In the afternoon we visit Clarendon, our second historic house for the day. Set in 7 hectares of parklands on the banks of the South Esk River, this magnificent three-storey Georgian house has servants’ quarters, a heritage walled garden.

It was built in 1838 as an extraordinary statement of achievement for wealthy wool grower and merchant, James Cox, who was born in Wiltshire, England. Although Clarendon was built with convict labour, Mr Cox was known to treat his convicts well and he later played a major role in the abolition of transportation and convict labour.

Duration: 6 hours

Stop At: Launceston, Launceston, Tasmania

Today we spend in Longford, a country town, close to Launceston, full of colonial charm, lovely convict-built buildings and grand estates that relive the past. Longford is a classified historic town with many fine houses and estates built by convicts in the early 1800s.

While in Longford we’ll take time to visit Woolmers, a World Heritage listed site, just 7 kilometres from the township.

Woolmers Estate is one of Australia’s finest examples of a pioneer farm from the early 1800s and one of Tasmania’s World Heritage Convict Sites. Woolmers was continuously occupied by the Archer family from around 1817 to 1994 and is acknowledged as one of the most outstanding examples of 19th century rural settlements in Australia.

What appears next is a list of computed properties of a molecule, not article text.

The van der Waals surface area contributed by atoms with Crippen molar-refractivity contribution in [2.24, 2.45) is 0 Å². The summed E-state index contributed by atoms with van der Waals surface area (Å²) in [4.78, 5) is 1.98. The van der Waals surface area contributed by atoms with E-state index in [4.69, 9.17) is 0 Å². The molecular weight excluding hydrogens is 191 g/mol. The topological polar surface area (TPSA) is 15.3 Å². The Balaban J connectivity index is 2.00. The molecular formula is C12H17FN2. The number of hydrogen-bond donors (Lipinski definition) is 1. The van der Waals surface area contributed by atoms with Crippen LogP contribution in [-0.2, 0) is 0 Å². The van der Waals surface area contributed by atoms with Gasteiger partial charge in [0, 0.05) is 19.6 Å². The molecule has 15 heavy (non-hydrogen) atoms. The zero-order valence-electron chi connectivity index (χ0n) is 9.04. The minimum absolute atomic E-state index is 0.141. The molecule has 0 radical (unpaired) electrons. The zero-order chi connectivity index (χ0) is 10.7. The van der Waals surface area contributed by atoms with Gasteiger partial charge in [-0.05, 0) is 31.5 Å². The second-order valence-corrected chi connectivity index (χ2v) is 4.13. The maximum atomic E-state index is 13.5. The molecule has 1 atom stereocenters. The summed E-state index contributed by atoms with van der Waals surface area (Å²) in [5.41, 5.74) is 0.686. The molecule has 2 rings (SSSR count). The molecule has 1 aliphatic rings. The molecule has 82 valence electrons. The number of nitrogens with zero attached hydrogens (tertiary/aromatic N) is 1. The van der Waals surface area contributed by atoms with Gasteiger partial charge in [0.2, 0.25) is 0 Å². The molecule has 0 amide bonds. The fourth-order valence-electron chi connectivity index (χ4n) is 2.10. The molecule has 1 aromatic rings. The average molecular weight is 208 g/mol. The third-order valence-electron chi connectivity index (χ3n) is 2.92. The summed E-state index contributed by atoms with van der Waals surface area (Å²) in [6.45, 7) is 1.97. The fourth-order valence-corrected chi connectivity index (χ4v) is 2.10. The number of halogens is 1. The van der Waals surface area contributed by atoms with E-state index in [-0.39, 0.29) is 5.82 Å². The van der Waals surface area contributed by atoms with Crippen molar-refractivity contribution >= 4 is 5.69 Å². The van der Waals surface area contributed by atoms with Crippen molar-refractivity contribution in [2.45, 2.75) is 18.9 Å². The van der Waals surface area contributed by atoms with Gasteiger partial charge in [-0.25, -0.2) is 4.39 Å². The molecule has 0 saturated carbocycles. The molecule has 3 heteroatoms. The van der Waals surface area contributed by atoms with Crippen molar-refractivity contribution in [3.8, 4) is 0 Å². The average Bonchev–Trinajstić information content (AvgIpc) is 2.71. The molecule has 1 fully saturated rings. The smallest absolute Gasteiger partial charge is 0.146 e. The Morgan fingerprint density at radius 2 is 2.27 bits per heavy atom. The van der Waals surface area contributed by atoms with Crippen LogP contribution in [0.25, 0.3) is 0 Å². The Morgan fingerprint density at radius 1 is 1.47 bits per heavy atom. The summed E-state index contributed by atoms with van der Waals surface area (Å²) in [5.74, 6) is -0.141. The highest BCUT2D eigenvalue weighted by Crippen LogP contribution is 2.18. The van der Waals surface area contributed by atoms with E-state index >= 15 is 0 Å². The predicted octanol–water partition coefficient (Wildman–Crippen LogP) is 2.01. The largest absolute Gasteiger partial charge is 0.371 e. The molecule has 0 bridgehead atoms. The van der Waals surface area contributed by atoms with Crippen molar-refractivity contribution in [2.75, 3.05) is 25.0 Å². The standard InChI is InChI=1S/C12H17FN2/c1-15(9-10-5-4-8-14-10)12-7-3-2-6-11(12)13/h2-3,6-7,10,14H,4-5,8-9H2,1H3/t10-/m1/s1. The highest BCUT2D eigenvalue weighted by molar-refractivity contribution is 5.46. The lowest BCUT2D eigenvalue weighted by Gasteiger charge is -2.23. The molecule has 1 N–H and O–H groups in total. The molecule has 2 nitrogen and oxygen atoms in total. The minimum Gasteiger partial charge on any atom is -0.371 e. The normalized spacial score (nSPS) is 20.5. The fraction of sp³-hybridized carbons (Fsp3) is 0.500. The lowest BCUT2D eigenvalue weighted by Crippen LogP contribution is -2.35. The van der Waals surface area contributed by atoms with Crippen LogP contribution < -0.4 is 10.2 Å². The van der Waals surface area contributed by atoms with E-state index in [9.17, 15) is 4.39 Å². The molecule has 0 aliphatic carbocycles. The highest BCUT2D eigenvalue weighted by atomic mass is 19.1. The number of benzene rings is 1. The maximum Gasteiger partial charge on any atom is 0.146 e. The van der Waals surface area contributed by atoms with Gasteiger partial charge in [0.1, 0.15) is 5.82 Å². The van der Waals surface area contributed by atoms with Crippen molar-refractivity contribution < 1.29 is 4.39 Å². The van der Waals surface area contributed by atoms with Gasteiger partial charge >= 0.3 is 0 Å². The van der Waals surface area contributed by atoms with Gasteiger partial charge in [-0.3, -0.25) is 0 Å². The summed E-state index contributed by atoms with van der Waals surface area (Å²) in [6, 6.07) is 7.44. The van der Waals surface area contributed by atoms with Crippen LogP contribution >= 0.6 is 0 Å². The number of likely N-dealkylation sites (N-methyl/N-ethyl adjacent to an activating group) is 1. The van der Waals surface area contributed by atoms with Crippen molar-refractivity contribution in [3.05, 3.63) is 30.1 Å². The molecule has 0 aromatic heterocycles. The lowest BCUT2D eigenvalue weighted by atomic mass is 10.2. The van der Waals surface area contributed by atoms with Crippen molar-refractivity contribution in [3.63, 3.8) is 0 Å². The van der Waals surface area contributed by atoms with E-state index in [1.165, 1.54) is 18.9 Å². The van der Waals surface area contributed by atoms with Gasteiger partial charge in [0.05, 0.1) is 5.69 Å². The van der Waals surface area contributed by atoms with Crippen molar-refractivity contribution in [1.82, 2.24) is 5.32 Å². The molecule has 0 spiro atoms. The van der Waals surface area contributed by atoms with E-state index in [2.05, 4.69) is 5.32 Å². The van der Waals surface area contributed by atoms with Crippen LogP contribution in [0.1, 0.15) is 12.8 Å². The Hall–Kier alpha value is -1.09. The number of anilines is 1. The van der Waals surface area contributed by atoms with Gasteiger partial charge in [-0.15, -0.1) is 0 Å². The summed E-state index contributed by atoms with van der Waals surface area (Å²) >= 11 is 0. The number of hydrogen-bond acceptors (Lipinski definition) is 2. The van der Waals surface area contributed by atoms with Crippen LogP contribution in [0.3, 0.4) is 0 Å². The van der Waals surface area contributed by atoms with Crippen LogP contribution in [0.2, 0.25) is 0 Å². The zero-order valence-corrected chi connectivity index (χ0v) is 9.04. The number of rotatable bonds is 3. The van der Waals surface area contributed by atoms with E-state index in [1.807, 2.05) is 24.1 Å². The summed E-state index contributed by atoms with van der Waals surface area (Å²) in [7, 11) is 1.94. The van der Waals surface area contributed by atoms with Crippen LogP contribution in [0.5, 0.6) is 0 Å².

In the afternoon we return to Launceston for our final night in the city.


Duration: 6 hours

Stop At: Deloraine, Deloraine, Tasmania

This morning we leave the city and head west into a wilder part of the island, an area renowned for its landscape and pristine wilderness and scenery. Before leaving the more settled regions we have a final colonial estate to visit. Entally House is a historic homestead with various outbuildings, including Australia’s oldest conservatory. The property encompasses grand, parklike surroundings with magnificent gardens and a vineyard.

After visiting Entally House we’ll continue to the Thousand Lakes region where, availability permitting, we’ll spend the night in accommodation designed originally, but now upgraded, for Antarctic exploration training! This is an area of stunning natural beauty.

Dinner tonight will be provided in the Lodge.

Duration: 6 hours

Stop At: Stanley, Stanley, Tasmania

This morning we head north again through Deloraine to Stanley, where we spend the next two nights.